In a scene from the pilot episode of HBO show The Newsroom, a young Northwestern student asks a panel of speakers to explain "why America is the greatest country in the world."
While the of the panelists offer generically patriotic answers, the audience is stunned when news anchor Will McAvoy, the surly protagonist of Aaron Sorkin's network news drama, launches into furious rant attacking the idea that the U.S. is the greatest country in the world:
"We lead the world in only three categories: number of incarcerated citizens per capita, number of adults who believe angels are real and defense spending — where we spend more than the next 26 countries combined."
A clip of that rant, "The most honest three and a half minutes of television, EVER" has received more than 7 million hits on YouTube, perhaps reflecting a frustration with the brand of American exceptionalism that's so strongly associated with the U.S. national identity. In a speech outlining his foreign policy plan, President Barack Obama said that he believes "in American exceptionalism with every fiber of my being." And it is a concept seemingly intertwined with the American identity, and almost 48% of Americans believe the United States is the greatest country in the world — although this number is lower compared to previous generations.
Sure, the United States is a global leader in some categories including international businesses, athletic endeavors, global innovation, military spending, billionaires and wine consumption. But the U.S. also comes out on top in some not-so-enviable categories like obesity, incarceration rate and soda consumption.
There was a time when the United States was, perhaps, one of the best places to be in the world, but that's quickly changing. Here are some of the areas where the United States isn't on top:
Image Credit: OECD
Although many consider America to have the world's best higher education system, its global rank in college completion has continued to slip in recent decades.
According to a report from the Organization for Economic Cooperation and Development, the United States fell from 12th to 16th in the share of adults age 25-34 who hold degrees. In fact, America hasn't held the top spot in college attainment of young adults since the 1970s.
In 2012, the U.S. lost its title as the biggest trading nation in the world to China, according to official figures from both countries measuring the sum of exports and imports of goods.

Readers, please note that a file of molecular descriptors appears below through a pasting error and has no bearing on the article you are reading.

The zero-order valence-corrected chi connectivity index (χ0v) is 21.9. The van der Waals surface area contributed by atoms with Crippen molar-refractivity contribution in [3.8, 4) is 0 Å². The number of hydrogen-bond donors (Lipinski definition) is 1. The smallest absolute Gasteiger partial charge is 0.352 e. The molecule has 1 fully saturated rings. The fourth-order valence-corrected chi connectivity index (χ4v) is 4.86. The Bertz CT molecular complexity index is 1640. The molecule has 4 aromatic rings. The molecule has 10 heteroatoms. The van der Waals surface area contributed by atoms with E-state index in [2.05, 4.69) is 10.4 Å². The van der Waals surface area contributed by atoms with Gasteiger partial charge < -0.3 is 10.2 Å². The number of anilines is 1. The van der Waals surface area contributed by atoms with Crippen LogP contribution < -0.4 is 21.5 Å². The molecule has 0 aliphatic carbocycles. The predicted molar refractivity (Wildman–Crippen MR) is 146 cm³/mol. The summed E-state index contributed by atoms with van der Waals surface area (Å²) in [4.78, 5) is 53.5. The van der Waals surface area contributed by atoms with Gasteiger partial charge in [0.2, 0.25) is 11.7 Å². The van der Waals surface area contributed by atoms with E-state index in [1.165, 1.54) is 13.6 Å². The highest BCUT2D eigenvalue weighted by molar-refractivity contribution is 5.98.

While U.S. exports and imports totaled $3.82 trillion, China's trade in goods amounted to $3.87 trillion.
In the West, many often assume that their education systems are the best. However, Finland and South Korea top the list of 40 developed countries with the best education systems, according to a global report by education firm Pearson. The United States, on the other hand, places 17th in the developed world for education.
The rankings were based on international test scores, graduation rates between 2006 and 2010 and the prevalence of higher education seekers.
This chart highlights the Organization for Economic Cooperation and Development's new global rankings of how students from different countries fared in math, reading and science.
The United States also does not lead the world in several categories of commerce and doing business.
The International Finance Corporation and the World Bank examined and ranked 183 countries in 11 categories including ease of doing business, starting a business, getting credit, etc., and the United States did not top any of them. Here's just one excerpt from the study:
There was a time when the title of world's tallest building did belong to the United States, where the skyscraper was born.
At completion in April 1931, the Empire State Building was the tallest building in the world until it was dethroned by the World Trade Center in 1973 until the U.S. lost its footing in the skyscraper race to those in the Middle East and Asia.
Today the title is held by the UAE, with the Burj Khalifa standing at a whopping 828 meters tall and 163 floors.
In 2000, America led the world in car production with 12,799,857 units produced, followed by Japan at 10,140,796. However, the industry saw a steady decline in the U.S. by 2005. In 2008, Japan took over the No. 1 spot, followed by China.
China snagged the gold to become the world's leading car manufacturer after its largest private auto company bought Volvo from Ford in 2010.
The World Bank defines high-technologies as "products with high R&D intensity, such as in aerospace, computers, pharmaceuticals, scientific instruments and electrical machinery."
In 2004, America led the world with high-technology exports worth $176 billion, compared to China's $163 billion. The rankings shifted the following year when Chinese high-technology exports were worth $215 billion over America's $190 billion.
In 2012, the United States slipped to third place producing $148 billion worth of high-tech exports, behind Germany (worth $183 billion) and China (worth $505 billion).